I’m great friends with Kate [Fenner]; I see her every time I’m in New York. I’m great friends with Chris Brown, I stay with him every time I’m in Kingston. There’s no enmity there. Musically? Whatever, man. That was then this is now. It’s not exciting or thrilling. I’m not at the edge of my seat. There’s no trance, no sorcery, no nothing.

Is it historical re-enactment?

Yeah! And you know what man? Let’s be honest: it was a drag. So that’s how I feel about it. I’m just not into nostalgia.

[unprompted] You want to know what I think of the Broken Social Scene book? It’s garbage. It’s not garbage; [author] Stuart Berman isn’t garbage. I love that guy’s music writing. And he’s a friend of mine and I trust that what he does is not going to suck. And it probably doesn’t suck. But in principle? Sure, I mean, if I was a 14-year-old fan whose older brother got me into Broken Social Scene I’m sure I’d find it really interesting. Maybe his angle is also interesting, about how community music can happen. That’s all on the positive side, and I’m being a stick in the mud. But fuck that—nostalgia is for the old age home. What about right now? Maybe it’s just my insider opinion.

Maybe it’s because it’s about you and something you’re involved in. But you, as a voracious reader and someone who’s interested in other music, if you read a book about someone else’s career is that also somehow false nostalgia?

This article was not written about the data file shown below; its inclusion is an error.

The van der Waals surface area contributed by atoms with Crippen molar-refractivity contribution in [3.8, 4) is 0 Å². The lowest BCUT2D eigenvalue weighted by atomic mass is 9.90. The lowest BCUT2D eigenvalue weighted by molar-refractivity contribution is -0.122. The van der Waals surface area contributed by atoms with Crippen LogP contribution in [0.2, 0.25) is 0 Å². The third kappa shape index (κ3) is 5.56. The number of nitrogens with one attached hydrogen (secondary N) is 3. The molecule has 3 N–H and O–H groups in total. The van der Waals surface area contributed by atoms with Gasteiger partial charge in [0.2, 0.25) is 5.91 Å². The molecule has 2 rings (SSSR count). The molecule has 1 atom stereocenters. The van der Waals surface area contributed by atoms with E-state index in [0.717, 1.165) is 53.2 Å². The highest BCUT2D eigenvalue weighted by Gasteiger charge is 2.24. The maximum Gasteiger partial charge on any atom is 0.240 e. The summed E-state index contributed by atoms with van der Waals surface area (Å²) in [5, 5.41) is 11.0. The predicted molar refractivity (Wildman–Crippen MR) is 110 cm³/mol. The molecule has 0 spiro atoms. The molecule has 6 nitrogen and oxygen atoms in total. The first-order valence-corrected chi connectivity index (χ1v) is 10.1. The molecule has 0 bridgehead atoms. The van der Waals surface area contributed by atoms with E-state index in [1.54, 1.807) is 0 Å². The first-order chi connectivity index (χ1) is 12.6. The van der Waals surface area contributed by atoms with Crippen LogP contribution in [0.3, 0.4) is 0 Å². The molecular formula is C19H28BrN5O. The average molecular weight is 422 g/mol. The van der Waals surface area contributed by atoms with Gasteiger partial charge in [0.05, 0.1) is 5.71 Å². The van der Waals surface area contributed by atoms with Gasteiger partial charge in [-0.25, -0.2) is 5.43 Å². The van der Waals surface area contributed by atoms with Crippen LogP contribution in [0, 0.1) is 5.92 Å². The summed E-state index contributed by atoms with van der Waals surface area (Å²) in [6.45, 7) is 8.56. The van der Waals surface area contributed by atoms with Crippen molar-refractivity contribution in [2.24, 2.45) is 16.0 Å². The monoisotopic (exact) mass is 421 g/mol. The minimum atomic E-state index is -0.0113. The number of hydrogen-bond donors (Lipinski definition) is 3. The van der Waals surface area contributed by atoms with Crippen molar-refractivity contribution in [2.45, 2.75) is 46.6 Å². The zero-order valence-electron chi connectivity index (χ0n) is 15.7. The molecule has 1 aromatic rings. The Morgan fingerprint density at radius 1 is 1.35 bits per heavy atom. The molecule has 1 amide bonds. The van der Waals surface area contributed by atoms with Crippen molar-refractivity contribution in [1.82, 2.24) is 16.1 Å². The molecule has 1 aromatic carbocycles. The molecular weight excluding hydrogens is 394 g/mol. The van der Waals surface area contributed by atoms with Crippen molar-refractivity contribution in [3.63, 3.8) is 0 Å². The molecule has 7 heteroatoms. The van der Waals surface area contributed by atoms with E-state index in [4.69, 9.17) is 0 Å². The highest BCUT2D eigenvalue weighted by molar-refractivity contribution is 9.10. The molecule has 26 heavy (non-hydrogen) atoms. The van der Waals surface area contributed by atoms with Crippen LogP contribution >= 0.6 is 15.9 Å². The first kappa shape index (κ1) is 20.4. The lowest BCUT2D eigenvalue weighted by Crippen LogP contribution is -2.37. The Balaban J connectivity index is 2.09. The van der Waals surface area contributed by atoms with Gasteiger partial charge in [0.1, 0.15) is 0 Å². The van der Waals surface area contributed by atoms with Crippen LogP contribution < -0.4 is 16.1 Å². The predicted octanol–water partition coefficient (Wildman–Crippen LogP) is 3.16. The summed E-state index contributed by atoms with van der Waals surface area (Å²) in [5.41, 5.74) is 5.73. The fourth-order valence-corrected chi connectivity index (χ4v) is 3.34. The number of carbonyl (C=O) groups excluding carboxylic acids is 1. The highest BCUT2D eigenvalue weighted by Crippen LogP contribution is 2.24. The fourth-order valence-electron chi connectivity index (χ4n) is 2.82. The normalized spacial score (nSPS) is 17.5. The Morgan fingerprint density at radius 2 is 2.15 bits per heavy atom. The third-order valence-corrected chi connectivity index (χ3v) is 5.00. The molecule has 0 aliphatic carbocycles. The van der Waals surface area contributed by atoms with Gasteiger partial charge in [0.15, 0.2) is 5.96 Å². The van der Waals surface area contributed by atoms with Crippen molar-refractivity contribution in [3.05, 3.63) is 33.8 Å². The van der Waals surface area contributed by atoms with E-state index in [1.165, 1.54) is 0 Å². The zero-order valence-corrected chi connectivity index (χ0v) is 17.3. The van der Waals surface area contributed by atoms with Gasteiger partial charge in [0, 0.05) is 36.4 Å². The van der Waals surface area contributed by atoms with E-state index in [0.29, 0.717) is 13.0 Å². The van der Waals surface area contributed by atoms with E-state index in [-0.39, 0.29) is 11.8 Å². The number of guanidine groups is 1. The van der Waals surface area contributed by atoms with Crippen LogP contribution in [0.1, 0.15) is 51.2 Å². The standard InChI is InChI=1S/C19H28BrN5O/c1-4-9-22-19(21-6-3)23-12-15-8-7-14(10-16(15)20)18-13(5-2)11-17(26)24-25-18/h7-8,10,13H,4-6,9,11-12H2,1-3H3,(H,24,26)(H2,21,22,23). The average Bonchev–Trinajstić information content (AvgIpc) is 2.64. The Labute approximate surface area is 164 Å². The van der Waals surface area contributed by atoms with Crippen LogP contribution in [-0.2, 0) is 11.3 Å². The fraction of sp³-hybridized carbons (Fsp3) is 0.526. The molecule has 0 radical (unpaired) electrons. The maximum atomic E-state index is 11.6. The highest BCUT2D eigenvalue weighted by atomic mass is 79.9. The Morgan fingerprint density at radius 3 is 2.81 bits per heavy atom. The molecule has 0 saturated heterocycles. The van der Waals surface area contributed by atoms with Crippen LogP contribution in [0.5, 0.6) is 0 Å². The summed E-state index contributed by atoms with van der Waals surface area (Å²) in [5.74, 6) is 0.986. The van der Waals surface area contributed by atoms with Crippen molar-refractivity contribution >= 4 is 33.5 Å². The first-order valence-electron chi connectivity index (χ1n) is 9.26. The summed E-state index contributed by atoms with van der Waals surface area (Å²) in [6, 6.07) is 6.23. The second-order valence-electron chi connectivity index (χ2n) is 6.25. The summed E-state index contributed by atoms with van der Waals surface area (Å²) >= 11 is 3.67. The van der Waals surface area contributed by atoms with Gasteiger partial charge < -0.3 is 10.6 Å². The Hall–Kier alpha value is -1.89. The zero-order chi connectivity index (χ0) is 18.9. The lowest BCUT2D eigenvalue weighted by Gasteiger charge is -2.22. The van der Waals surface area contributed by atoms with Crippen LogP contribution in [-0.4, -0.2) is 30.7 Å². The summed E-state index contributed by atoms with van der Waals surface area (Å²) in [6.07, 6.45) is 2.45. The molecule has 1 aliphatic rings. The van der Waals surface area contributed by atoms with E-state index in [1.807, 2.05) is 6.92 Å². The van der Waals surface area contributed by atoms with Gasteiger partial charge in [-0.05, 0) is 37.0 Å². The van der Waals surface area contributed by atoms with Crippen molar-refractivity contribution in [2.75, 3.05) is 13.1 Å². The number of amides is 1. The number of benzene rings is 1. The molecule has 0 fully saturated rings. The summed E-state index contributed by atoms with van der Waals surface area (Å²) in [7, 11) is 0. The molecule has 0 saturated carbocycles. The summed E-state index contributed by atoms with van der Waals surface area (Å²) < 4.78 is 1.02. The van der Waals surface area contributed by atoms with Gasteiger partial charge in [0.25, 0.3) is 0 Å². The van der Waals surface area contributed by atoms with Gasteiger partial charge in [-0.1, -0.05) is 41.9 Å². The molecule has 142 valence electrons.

It verges on mawkish celebrity-ness. I can’t stand that. I’m not interested in that. I’ve attempted for the entire life of my goddaughter to offer alternatives to that for her—not successfully, I might add. We live in an increasingly celebritized milieu. This could all be just another way of saying that it just fucking rubs me the wrong way and I think it’s tacky. It’s cheap and tacky.

Is it not a timepiece? And what’s wrong with that?

Okay, a timepiece. Let’s talk about time. Is ten years time, really? Is that a timepiece? Come on. Nostalgic exhumation? The corpse doesn’t have a chance to dissolve into the soil anymore. It’s too close.

Whenever someone under the age of 80 gets a lifetime achievement award, their first response seems to be: what? It’s over? Are you going to roll me into the grave now? I heard the choreographer Peggy Baker on the radio yesterday, talking about receiving some such honour, and she explained how resistant she was to the concept—especially as a dancer, when she’s spent much of her career proving that dancers don’t have to retire at the age of 19 or whatever.

That’s amazing. Peggy Baker is amazing. Give her some other award! You want to fete her? Give her money, I’m sure she’d be happy with that.

But that’s the semantics of the phrase “lifetime achievement award.” You’re merely resistant to the idea of a book at this stage in the band’s career.

Yeah! I’m resistant to it. It’s mawkish and I’m not into it.

The conception of BSS initially was to play new songs all the time, not to play the album. And then that morphed into a machine that had to meet certain expectations of fans coming out to see it. And then flipping through Berman’s book yesterday, there are quotes from people—including yourself, if I’m not mistaken—saying how they could see this band still doing this in 30 years, largely because the structure is so fluid and everybody is old friends. But will you be playing the hits from 2003 then? This is a band that, from the beginning, didn’t even want to nostalgize the album they had just put out. There was meant to be forward motion.